As a musician, we can only imagine the blood, sweat, and tears that goes into making music. Not only do you have to be talented, but you have to be innovative as the music industry is ever-changing. To award you for your hard work, of course, a check is always the go-to, but a Grammy sitting on your shelf hits differently. The shiny piece of metal sitting on a stand means more to some than a bank account full of money. No, we’re not judging as we’re proud of all of the 2020 Grammy nominees, but what is important here is to discuss how subjective music is and how award shows may not be the best way to judge musicology and the emotion put into the music-making process and or how it’s received by its audience.
The first Grammy Award ceremony was held May 4th, 1954. Its purpose was to honor the accomplishments of songwriters, producers, and performing artists for their work of the previous year. The award, dictated by the Recording Academy, is presented in usual award show fashion with presenters announcing the winners and nominees. As the show has grown in popularity, we look forward to the commentary on social media along with the major performances from our favorite artists. The Grammys is one of the three big major music awards held annually, along with the Billboard Music Awards and the American Music Awards. But there’s something about the Grammys that are most sought after.
While most new artists would just like a glimpse of their own trophy, more established artists have walls of them which question the need for more. Georg Solti holds the record of having 31, Quincy Jones at 28, Beyonce at 23, Jay Z at 22 and Kayne West at 22. One of the most controversial categories, the best new artist, seems to always cause an uproar on the internet, leaving most done with the category after Alessia Cara won in 2018 over fan-favorite SZA. You start to wonder, what really goes into the judgment of each category? Some say it’s a curse as some were never able to recreate the same success from the year they won, and for others, it’s a blessing. The criteria and judging points are as follows, according to the website:
To be eligible in the category of Best New Artist, the artist, duo, or group:
- Must have released a minimum of five singles/tracks or one album, but no more than 30 singles/tracks or three albums.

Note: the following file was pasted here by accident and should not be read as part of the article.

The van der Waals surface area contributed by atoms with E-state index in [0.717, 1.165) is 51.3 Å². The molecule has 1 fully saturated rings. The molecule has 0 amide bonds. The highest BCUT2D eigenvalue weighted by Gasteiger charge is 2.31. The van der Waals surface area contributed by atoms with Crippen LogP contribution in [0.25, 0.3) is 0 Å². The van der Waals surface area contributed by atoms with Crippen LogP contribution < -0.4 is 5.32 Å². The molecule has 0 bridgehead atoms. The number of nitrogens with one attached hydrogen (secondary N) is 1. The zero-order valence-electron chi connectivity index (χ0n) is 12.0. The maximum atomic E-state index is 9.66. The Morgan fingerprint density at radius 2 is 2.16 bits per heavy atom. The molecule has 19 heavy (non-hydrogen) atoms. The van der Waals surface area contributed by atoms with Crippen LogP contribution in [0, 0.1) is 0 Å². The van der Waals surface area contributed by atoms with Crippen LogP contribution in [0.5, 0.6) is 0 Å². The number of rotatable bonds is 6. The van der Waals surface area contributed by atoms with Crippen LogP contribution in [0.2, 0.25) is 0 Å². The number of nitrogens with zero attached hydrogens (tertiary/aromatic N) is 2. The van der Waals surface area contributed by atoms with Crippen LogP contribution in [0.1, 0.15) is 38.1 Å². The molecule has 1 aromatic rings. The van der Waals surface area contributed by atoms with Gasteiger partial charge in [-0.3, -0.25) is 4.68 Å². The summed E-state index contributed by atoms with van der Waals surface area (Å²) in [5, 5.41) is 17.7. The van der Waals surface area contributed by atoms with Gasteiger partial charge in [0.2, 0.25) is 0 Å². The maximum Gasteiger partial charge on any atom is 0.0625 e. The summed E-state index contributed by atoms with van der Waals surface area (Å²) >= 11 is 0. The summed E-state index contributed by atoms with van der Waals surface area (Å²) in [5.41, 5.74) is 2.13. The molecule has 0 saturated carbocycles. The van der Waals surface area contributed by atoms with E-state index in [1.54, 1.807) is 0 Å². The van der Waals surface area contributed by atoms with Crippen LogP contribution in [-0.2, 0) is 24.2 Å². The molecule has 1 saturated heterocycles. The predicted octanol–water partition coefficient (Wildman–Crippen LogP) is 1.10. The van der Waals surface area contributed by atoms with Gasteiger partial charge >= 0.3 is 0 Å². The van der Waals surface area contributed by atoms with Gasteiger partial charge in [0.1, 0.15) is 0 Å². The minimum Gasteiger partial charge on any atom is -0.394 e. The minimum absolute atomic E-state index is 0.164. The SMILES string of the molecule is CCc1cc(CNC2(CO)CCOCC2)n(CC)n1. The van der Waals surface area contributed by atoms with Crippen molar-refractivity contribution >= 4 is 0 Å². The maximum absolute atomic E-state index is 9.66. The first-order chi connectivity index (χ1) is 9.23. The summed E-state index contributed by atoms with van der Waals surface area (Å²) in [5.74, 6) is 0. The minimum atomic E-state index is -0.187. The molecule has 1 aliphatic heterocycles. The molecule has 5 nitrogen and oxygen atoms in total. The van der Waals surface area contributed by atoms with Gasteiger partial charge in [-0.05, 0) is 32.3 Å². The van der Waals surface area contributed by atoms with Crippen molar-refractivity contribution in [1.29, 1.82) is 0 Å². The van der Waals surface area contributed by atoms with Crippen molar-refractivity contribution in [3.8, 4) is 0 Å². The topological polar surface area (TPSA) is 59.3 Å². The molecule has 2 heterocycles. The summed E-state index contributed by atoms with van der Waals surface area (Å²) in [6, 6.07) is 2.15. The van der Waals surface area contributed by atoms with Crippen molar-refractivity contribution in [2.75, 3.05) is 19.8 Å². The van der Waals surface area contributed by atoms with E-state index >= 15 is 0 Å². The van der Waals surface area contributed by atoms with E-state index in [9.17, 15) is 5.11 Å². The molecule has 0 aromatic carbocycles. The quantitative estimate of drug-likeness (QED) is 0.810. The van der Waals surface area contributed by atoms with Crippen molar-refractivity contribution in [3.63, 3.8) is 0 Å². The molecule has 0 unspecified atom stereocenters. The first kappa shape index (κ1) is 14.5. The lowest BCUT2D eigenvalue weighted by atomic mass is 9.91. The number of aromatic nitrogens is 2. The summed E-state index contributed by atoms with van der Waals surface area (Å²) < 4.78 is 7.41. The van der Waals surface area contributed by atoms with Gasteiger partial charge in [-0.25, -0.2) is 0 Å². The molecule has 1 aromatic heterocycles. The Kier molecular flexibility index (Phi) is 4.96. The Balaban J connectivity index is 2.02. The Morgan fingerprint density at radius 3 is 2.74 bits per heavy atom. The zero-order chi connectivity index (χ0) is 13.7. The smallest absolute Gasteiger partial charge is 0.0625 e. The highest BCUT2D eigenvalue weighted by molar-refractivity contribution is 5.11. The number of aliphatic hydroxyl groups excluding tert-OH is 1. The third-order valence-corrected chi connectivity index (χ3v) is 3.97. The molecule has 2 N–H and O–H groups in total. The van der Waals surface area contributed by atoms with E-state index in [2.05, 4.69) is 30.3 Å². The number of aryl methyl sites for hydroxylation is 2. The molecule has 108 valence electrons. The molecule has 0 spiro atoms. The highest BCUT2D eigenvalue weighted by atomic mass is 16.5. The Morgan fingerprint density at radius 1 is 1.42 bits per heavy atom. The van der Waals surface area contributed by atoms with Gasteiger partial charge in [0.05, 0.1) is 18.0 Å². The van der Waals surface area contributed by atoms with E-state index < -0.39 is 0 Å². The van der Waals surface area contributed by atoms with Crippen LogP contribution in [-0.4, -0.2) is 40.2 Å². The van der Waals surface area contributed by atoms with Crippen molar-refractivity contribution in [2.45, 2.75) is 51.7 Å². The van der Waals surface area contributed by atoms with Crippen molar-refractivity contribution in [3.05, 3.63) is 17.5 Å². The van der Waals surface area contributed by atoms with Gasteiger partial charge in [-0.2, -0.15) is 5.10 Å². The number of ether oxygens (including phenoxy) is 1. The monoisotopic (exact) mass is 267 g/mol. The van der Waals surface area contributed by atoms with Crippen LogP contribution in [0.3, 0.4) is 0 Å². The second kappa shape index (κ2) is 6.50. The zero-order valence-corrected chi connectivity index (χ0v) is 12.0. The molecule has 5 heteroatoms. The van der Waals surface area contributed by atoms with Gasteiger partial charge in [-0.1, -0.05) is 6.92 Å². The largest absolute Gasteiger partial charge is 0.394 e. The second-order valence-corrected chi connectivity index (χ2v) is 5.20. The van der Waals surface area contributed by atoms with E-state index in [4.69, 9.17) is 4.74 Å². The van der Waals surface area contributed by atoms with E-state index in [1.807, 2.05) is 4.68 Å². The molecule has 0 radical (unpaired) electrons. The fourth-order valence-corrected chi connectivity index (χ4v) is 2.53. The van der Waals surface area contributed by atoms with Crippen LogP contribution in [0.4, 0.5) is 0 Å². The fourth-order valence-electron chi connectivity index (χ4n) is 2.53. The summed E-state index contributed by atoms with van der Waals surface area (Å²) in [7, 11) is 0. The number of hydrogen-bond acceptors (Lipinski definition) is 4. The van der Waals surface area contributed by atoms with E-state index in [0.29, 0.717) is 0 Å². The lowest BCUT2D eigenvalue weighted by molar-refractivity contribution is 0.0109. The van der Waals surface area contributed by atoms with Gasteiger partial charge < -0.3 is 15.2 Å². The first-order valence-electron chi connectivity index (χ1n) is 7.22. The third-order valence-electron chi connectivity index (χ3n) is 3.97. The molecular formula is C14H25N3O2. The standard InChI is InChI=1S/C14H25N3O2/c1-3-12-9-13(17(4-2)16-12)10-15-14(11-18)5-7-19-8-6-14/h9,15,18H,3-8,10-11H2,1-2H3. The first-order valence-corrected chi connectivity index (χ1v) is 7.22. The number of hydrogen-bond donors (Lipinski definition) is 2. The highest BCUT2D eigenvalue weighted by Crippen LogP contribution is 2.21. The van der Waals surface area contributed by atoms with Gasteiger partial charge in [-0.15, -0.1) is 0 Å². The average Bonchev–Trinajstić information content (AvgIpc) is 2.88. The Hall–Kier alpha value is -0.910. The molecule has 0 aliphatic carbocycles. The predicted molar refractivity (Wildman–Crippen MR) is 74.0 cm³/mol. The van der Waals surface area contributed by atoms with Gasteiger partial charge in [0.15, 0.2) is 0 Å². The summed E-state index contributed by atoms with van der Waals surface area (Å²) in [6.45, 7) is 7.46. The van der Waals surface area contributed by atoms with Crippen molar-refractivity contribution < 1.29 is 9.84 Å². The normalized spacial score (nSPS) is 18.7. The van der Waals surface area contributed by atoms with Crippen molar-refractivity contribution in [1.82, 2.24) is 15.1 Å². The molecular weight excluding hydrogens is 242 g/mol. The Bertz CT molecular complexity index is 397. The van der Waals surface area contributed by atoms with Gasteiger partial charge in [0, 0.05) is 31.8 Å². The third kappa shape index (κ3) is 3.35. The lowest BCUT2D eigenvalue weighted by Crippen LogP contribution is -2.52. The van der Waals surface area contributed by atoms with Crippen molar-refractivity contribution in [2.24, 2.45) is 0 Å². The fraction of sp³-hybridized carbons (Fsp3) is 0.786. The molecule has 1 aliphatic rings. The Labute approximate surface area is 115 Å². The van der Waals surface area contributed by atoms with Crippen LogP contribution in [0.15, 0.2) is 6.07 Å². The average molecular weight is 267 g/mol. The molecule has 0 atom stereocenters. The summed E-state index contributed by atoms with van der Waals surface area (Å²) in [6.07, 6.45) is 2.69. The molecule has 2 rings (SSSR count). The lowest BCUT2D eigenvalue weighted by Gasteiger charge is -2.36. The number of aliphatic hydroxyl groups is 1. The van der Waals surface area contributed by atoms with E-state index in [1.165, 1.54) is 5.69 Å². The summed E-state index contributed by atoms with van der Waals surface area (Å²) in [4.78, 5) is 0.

- May not have entered into this category more than three times, including as a performing member of an established group.
- Must have achieved a breakthrough into the public consciousness and impacted the musical landscape during the eligibility period.
Yes, you read our minds: it’s vague
Because we’re sitting in the audience (from our couch) who are we truly to judge when it comes to these awards? But in reality, music’s complex subjectivity comes into play when it’s seen as these artists are the “best” when in all, music shouldn’t be judged. At the Soul Train awards, Ari Lennox spoke out about her loss of best album, which sparked a conversation about what really goes into it. Along with the Grammys, the process is anonymous, according to their website: A list of the top twenty artists is given to the Nominations Review Committee, a specially selected group of anonymous members, who then select the top five artists to gain a nomination in the category in a special ballot. Members then vote (based on what) for a winner.
Let’s face it: regardless if our favorite wins or loses, the Grammys holds a special place in the heart of the artists. The controversy, stipulations, and rumors behind it aren’t the future of musicology, the content is. By continuing to stan our favorites, we can show that a piece of metal is only worthy to those who seek it, but true fandom and support comes from the communities surrounding the artists.
Are we watching the Grammys this Sunday? Of course. We wouldn’t miss Lizzo’s performance along with Billie Ellish and Gwen Stefani along with the tribute to Prince and his greatness. But, we will leave the winners up to the awards and the fans to decide who’s truly the best in the music industry.